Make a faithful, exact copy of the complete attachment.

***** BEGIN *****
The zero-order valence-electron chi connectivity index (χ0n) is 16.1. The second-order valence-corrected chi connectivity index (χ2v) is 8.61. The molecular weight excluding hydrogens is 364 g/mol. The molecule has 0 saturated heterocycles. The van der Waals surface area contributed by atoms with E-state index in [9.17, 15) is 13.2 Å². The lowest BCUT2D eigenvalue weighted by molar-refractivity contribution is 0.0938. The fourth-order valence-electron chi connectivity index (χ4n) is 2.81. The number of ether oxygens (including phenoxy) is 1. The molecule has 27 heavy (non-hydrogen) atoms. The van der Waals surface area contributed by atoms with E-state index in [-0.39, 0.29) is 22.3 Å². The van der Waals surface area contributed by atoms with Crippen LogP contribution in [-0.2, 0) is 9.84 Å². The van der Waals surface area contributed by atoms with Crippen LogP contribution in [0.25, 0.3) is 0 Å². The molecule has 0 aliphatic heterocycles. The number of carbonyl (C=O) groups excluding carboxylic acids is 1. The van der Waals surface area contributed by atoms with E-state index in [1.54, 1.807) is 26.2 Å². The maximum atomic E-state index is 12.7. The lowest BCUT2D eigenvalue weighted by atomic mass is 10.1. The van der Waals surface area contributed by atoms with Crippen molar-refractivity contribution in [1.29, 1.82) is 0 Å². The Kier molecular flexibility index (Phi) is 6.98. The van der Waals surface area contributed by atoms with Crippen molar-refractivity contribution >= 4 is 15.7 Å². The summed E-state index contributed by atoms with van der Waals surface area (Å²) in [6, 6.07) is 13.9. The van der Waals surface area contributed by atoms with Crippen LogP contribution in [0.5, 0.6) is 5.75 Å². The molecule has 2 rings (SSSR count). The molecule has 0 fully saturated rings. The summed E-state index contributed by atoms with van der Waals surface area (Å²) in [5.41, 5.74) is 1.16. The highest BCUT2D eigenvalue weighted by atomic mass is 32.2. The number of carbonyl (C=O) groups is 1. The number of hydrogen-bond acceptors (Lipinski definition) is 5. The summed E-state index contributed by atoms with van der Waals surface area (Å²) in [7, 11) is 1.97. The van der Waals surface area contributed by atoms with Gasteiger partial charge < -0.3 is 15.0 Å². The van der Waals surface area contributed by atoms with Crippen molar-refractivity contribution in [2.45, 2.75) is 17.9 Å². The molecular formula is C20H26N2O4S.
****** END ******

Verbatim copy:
The zero-order valence-electron chi connectivity index (χ0n) is 16.1. The second-order valence-corrected chi connectivity index (χ2v) is 8.61. The molecular weight excluding hydrogens is 364 g/mol. The molecule has 0 saturated heterocycles. The van der Waals surface area contributed by atoms with E-state index in [9.17, 15) is 13.2 Å². The lowest BCUT2D eigenvalue weighted by molar-refractivity contribution is 0.0938. The fourth-order valence-electron chi connectivity index (χ4n) is 2.81. The number of ether oxygens (including phenoxy) is 1. The molecule has 27 heavy (non-hydrogen) atoms. The van der Waals surface area contributed by atoms with E-state index in [-0.39, 0.29) is 22.3 Å². The van der Waals surface area contributed by atoms with Crippen LogP contribution in [-0.2, 0) is 9.84 Å². The van der Waals surface area contributed by atoms with Crippen LogP contribution in [0.25, 0.3) is 0 Å². The molecule has 0 aliphatic heterocycles. The number of carbonyl (C=O) groups excluding carboxylic acids is 1. The van der Waals surface area contributed by atoms with E-state index in [1.54, 1.807) is 26.2 Å². The maximum atomic E-state index is 12.7. The lowest BCUT2D eigenvalue weighted by atomic mass is 10.1. The van der Waals surface area contributed by atoms with Crippen molar-refractivity contribution in [1.29, 1.82) is 0 Å². The Kier molecular flexibility index (Phi) is 6.98. The van der Waals surface area contributed by atoms with Crippen molar-refractivity contribution >= 4 is 15.7 Å². The summed E-state index contributed by atoms with van der Waals surface area (Å²) in [6, 6.07) is 13.9. The van der Waals surface area contributed by atoms with Crippen LogP contribution in [0.5, 0.6) is 5.75 Å². The molecule has 2 rings (SSSR count). The molecule has 0 fully saturated rings. The summed E-state index contributed by atoms with van der Waals surface area (Å²) in [5.41, 5.74) is 1.16. The highest BCUT2D eigenvalue weighted by atomic mass is 32.2. The number of carbonyl (C=O) groups is 1. The number of hydrogen-bond acceptors (Lipinski definition) is 5. The summed E-state index contributed by atoms with van der Waals surface area (Å²) in [7, 11) is 1.97. The van der Waals surface area contributed by atoms with Gasteiger partial charge < -0.3 is 15.0 Å². The van der Waals surface area contributed by atoms with Crippen molar-refractivity contribution in [2.45, 2.75) is 17.9 Å². The molecular formula is C20H26N2O4S.